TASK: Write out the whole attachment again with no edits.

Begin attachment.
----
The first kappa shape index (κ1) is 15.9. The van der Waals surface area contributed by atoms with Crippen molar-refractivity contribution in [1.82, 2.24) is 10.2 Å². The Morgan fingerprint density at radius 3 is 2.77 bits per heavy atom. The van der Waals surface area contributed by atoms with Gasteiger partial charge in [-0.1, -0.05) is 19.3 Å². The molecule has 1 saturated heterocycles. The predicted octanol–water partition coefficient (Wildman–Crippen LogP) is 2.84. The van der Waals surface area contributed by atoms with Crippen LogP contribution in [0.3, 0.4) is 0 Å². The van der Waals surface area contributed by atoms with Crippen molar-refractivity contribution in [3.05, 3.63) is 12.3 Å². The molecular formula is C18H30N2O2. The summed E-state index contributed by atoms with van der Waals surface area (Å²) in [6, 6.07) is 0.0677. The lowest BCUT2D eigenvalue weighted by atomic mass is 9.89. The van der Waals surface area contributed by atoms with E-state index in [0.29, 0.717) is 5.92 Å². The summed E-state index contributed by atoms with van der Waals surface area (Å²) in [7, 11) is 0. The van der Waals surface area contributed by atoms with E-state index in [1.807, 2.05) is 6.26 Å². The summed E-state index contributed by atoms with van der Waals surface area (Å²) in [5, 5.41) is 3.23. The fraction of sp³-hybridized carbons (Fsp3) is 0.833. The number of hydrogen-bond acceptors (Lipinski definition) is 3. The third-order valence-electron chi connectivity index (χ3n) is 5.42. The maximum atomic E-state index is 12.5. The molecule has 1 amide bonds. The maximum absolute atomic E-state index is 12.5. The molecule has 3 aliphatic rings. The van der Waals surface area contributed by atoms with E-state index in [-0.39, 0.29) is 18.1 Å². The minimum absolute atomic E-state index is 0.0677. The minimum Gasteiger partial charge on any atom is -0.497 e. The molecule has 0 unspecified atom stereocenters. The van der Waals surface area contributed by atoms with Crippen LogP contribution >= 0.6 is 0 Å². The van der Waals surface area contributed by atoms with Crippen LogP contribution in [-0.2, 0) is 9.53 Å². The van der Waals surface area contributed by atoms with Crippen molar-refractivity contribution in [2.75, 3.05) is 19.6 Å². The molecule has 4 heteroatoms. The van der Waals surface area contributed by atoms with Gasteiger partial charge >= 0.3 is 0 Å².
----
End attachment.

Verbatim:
The first kappa shape index (κ1) is 15.9. The van der Waals surface area contributed by atoms with Crippen molar-refractivity contribution in [1.82, 2.24) is 10.2 Å². The Morgan fingerprint density at radius 3 is 2.77 bits per heavy atom. The van der Waals surface area contributed by atoms with Gasteiger partial charge in [-0.1, -0.05) is 19.3 Å². The molecule has 1 saturated heterocycles. The predicted octanol–water partition coefficient (Wildman–Crippen LogP) is 2.84. The van der Waals surface area contributed by atoms with Crippen LogP contribution in [0.3, 0.4) is 0 Å². The van der Waals surface area contributed by atoms with Crippen molar-refractivity contribution in [3.05, 3.63) is 12.3 Å². The molecular formula is C18H30N2O2. The summed E-state index contributed by atoms with van der Waals surface area (Å²) in [6, 6.07) is 0.0677. The lowest BCUT2D eigenvalue weighted by atomic mass is 9.89. The van der Waals surface area contributed by atoms with E-state index in [0.29, 0.717) is 5.92 Å². The summed E-state index contributed by atoms with van der Waals surface area (Å²) in [7, 11) is 0. The van der Waals surface area contributed by atoms with E-state index in [1.807, 2.05) is 6.26 Å². The summed E-state index contributed by atoms with van der Waals surface area (Å²) in [5, 5.41) is 3.23. The fraction of sp³-hybridized carbons (Fsp3) is 0.833. The number of hydrogen-bond acceptors (Lipinski definition) is 3. The third-order valence-electron chi connectivity index (χ3n) is 5.42. The maximum atomic E-state index is 12.5. The molecule has 1 amide bonds. The maximum absolute atomic E-state index is 12.5. The molecule has 3 aliphatic rings. The van der Waals surface area contributed by atoms with E-state index in [-0.39, 0.29) is 18.1 Å². The minimum absolute atomic E-state index is 0.0677. The minimum Gasteiger partial charge on any atom is -0.497 e. The molecule has 0 unspecified atom stereocenters. The van der Waals surface area contributed by atoms with Crippen LogP contribution >= 0.6 is 0 Å². The van der Waals surface area contributed by atoms with Crippen LogP contribution in [-0.2, 0) is 9.53 Å². The van der Waals surface area contributed by atoms with Crippen molar-refractivity contribution in [2.75, 3.05) is 19.6 Å². The molecule has 4 heteroatoms. The van der Waals surface area contributed by atoms with Gasteiger partial charge >= 0.3 is 0 Å².